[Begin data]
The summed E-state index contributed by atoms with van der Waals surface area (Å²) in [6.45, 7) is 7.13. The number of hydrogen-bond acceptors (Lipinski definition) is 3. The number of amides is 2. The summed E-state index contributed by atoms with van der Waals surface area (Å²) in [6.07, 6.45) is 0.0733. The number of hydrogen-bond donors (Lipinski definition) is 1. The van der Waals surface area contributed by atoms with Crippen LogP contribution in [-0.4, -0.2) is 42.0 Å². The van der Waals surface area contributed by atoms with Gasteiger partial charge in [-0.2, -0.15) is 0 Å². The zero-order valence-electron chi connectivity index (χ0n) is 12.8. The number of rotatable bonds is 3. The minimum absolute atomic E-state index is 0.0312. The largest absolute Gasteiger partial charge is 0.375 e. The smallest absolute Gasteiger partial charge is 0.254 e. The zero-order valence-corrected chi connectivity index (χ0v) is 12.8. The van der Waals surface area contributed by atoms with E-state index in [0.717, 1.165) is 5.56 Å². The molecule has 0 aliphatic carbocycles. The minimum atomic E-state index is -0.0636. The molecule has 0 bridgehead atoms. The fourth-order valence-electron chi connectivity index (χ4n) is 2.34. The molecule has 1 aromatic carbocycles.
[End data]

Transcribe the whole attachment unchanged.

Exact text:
The summed E-state index contributed by atoms with van der Waals surface area (Å²) in [6.45, 7) is 7.13. The number of hydrogen-bond acceptors (Lipinski definition) is 3. The number of amides is 2. The summed E-state index contributed by atoms with van der Waals surface area (Å²) in [6.07, 6.45) is 0.0733. The number of hydrogen-bond donors (Lipinski definition) is 1. The van der Waals surface area contributed by atoms with Crippen LogP contribution in [-0.4, -0.2) is 42.0 Å². The van der Waals surface area contributed by atoms with Gasteiger partial charge in [-0.2, -0.15) is 0 Å². The zero-order valence-electron chi connectivity index (χ0n) is 12.8. The number of rotatable bonds is 3. The minimum absolute atomic E-state index is 0.0312. The largest absolute Gasteiger partial charge is 0.375 e. The smallest absolute Gasteiger partial charge is 0.254 e. The zero-order valence-corrected chi connectivity index (χ0v) is 12.8. The van der Waals surface area contributed by atoms with E-state index in [0.717, 1.165) is 5.56 Å². The molecule has 0 aliphatic carbocycles. The minimum atomic E-state index is -0.0636. The molecule has 0 bridgehead atoms. The fourth-order valence-electron chi connectivity index (χ4n) is 2.34. The molecule has 1 aromatic carbocycles.